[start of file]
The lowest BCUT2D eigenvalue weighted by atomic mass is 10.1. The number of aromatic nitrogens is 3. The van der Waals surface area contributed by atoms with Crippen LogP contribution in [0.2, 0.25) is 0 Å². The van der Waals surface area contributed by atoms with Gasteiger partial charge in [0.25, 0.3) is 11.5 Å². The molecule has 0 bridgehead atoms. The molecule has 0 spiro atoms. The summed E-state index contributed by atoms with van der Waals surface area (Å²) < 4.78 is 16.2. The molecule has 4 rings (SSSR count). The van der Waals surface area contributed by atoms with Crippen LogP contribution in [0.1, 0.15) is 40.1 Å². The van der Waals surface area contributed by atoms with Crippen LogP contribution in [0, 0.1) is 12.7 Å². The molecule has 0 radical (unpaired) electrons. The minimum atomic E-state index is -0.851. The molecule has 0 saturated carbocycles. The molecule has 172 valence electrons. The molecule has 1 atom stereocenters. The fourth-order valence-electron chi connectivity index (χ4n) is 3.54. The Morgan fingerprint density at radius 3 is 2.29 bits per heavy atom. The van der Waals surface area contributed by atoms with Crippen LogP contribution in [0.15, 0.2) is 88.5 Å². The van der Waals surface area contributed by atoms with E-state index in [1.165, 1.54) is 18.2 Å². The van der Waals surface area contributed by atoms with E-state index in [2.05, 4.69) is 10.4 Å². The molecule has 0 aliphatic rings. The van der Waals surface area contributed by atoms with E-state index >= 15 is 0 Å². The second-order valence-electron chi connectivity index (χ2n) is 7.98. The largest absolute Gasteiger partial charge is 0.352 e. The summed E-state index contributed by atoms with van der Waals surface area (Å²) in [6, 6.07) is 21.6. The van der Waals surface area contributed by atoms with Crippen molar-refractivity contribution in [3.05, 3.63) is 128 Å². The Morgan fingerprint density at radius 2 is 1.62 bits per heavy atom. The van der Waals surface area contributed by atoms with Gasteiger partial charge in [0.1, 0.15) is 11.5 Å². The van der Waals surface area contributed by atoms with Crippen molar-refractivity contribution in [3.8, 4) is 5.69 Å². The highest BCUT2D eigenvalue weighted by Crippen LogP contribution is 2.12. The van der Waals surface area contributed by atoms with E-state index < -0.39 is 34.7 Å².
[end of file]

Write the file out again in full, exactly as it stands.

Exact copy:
The lowest BCUT2D eigenvalue weighted by atomic mass is 10.1. The number of aromatic nitrogens is 3. The van der Waals surface area contributed by atoms with Crippen LogP contribution in [0.2, 0.25) is 0 Å². The van der Waals surface area contributed by atoms with Gasteiger partial charge in [0.25, 0.3) is 11.5 Å². The molecule has 0 bridgehead atoms. The molecule has 0 spiro atoms. The summed E-state index contributed by atoms with van der Waals surface area (Å²) < 4.78 is 16.2. The molecule has 4 rings (SSSR count). The van der Waals surface area contributed by atoms with Crippen LogP contribution in [0.1, 0.15) is 40.1 Å². The van der Waals surface area contributed by atoms with Crippen LogP contribution in [0, 0.1) is 12.7 Å². The molecule has 0 radical (unpaired) electrons. The minimum atomic E-state index is -0.851. The molecule has 0 saturated carbocycles. The molecule has 172 valence electrons. The molecule has 1 atom stereocenters. The fourth-order valence-electron chi connectivity index (χ4n) is 3.54. The Morgan fingerprint density at radius 3 is 2.29 bits per heavy atom. The van der Waals surface area contributed by atoms with Crippen LogP contribution in [0.15, 0.2) is 88.5 Å². The van der Waals surface area contributed by atoms with E-state index in [1.165, 1.54) is 18.2 Å². The van der Waals surface area contributed by atoms with E-state index in [2.05, 4.69) is 10.4 Å². The molecule has 0 aliphatic rings. The van der Waals surface area contributed by atoms with E-state index >= 15 is 0 Å². The second-order valence-electron chi connectivity index (χ2n) is 7.98. The largest absolute Gasteiger partial charge is 0.352 e. The summed E-state index contributed by atoms with van der Waals surface area (Å²) in [6, 6.07) is 21.6. The van der Waals surface area contributed by atoms with Crippen molar-refractivity contribution in [3.05, 3.63) is 128 Å². The Morgan fingerprint density at radius 2 is 1.62 bits per heavy atom. The van der Waals surface area contributed by atoms with Gasteiger partial charge in [0.1, 0.15) is 11.5 Å². The van der Waals surface area contributed by atoms with Crippen molar-refractivity contribution in [3.8, 4) is 5.69 Å². The highest BCUT2D eigenvalue weighted by Crippen LogP contribution is 2.12. The van der Waals surface area contributed by atoms with E-state index < -0.39 is 34.7 Å².